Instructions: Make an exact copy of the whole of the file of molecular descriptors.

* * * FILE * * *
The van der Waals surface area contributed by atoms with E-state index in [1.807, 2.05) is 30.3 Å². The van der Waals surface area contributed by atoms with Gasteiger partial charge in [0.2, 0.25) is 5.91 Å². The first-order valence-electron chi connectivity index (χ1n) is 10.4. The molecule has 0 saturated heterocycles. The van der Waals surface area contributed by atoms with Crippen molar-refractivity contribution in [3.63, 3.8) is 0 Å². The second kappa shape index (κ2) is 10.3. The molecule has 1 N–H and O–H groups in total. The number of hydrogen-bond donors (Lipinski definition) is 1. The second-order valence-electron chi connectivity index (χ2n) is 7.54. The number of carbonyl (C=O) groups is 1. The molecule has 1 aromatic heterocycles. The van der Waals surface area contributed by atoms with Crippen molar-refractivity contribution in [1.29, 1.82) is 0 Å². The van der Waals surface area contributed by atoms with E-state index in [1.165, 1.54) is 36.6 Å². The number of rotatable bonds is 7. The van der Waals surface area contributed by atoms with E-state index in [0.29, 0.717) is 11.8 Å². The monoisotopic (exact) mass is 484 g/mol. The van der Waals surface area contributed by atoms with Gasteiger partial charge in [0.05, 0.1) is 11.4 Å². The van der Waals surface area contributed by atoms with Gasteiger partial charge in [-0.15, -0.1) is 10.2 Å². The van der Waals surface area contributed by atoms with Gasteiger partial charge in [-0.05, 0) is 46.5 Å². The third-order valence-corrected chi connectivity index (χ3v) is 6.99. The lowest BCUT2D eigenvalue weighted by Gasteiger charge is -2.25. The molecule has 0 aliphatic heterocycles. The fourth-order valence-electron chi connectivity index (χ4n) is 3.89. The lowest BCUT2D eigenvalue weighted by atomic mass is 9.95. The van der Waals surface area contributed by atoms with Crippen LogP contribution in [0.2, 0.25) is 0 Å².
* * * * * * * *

The van der Waals surface area contributed by atoms with E-state index in [1.807, 2.05) is 30.3 Å². The van der Waals surface area contributed by atoms with Gasteiger partial charge in [0.2, 0.25) is 5.91 Å². The first-order valence-electron chi connectivity index (χ1n) is 10.4. The molecule has 0 saturated heterocycles. The van der Waals surface area contributed by atoms with Crippen molar-refractivity contribution in [3.63, 3.8) is 0 Å². The second kappa shape index (κ2) is 10.3. The molecule has 1 N–H and O–H groups in total. The number of hydrogen-bond donors (Lipinski definition) is 1. The second-order valence-electron chi connectivity index (χ2n) is 7.54. The number of carbonyl (C=O) groups is 1. The molecule has 1 aromatic heterocycles. The van der Waals surface area contributed by atoms with Crippen molar-refractivity contribution in [1.29, 1.82) is 0 Å². The van der Waals surface area contributed by atoms with E-state index in [1.165, 1.54) is 36.6 Å². The number of rotatable bonds is 7. The van der Waals surface area contributed by atoms with E-state index in [0.29, 0.717) is 11.8 Å². The monoisotopic (exact) mass is 484 g/mol. The van der Waals surface area contributed by atoms with Gasteiger partial charge in [0.05, 0.1) is 11.4 Å². The van der Waals surface area contributed by atoms with Gasteiger partial charge in [-0.15, -0.1) is 10.2 Å². The van der Waals surface area contributed by atoms with Gasteiger partial charge in [-0.05, 0) is 46.5 Å². The third-order valence-corrected chi connectivity index (χ3v) is 6.99. The lowest BCUT2D eigenvalue weighted by Gasteiger charge is -2.25. The molecule has 0 aliphatic heterocycles. The fourth-order valence-electron chi connectivity index (χ4n) is 3.89. The lowest BCUT2D eigenvalue weighted by atomic mass is 9.95. The van der Waals surface area contributed by atoms with Crippen LogP contribution in [0.2, 0.25) is 0 Å².